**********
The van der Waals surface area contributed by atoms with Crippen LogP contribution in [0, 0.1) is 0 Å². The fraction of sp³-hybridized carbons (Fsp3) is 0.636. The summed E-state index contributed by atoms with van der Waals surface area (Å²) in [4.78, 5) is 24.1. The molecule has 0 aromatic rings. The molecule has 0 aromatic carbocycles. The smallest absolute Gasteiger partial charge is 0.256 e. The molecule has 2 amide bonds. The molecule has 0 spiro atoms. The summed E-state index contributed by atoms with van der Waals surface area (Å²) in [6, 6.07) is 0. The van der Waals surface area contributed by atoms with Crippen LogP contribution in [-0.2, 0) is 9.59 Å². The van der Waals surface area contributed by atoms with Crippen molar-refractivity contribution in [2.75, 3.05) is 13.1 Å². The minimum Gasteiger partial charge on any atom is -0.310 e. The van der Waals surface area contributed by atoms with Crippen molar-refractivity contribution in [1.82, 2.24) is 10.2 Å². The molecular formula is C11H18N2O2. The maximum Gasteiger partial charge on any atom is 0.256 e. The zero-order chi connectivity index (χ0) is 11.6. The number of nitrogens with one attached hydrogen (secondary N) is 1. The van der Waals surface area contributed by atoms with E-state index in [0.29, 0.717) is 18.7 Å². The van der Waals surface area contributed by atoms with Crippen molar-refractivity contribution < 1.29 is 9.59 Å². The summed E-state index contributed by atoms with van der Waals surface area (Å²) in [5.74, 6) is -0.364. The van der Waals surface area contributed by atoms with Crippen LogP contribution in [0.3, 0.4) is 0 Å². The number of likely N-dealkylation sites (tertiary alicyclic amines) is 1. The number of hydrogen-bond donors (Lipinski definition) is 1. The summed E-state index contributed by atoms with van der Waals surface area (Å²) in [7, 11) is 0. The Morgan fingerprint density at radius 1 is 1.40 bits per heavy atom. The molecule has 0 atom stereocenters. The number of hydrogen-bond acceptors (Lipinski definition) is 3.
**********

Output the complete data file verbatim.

The van der Waals surface area contributed by atoms with Crippen LogP contribution in [0, 0.1) is 0 Å². The fraction of sp³-hybridized carbons (Fsp3) is 0.636. The summed E-state index contributed by atoms with van der Waals surface area (Å²) in [4.78, 5) is 24.1. The molecule has 0 aromatic rings. The molecule has 0 aromatic carbocycles. The smallest absolute Gasteiger partial charge is 0.256 e. The molecule has 2 amide bonds. The molecule has 0 spiro atoms. The summed E-state index contributed by atoms with van der Waals surface area (Å²) in [6, 6.07) is 0. The van der Waals surface area contributed by atoms with Crippen LogP contribution in [-0.2, 0) is 9.59 Å². The van der Waals surface area contributed by atoms with Crippen molar-refractivity contribution in [2.75, 3.05) is 13.1 Å². The minimum Gasteiger partial charge on any atom is -0.310 e. The van der Waals surface area contributed by atoms with Crippen molar-refractivity contribution in [1.82, 2.24) is 10.2 Å². The molecular formula is C11H18N2O2. The maximum Gasteiger partial charge on any atom is 0.256 e. The zero-order chi connectivity index (χ0) is 11.6. The number of nitrogens with one attached hydrogen (secondary N) is 1. The van der Waals surface area contributed by atoms with E-state index in [0.29, 0.717) is 18.7 Å². The van der Waals surface area contributed by atoms with Crippen molar-refractivity contribution < 1.29 is 9.59 Å². The summed E-state index contributed by atoms with van der Waals surface area (Å²) in [5.74, 6) is -0.364. The van der Waals surface area contributed by atoms with Crippen LogP contribution in [0.3, 0.4) is 0 Å². The number of likely N-dealkylation sites (tertiary alicyclic amines) is 1. The number of hydrogen-bond donors (Lipinski definition) is 1. The summed E-state index contributed by atoms with van der Waals surface area (Å²) in [7, 11) is 0. The Morgan fingerprint density at radius 1 is 1.40 bits per heavy atom. The molecule has 0 atom stereocenters. The number of hydrogen-bond acceptors (Lipinski definition) is 3.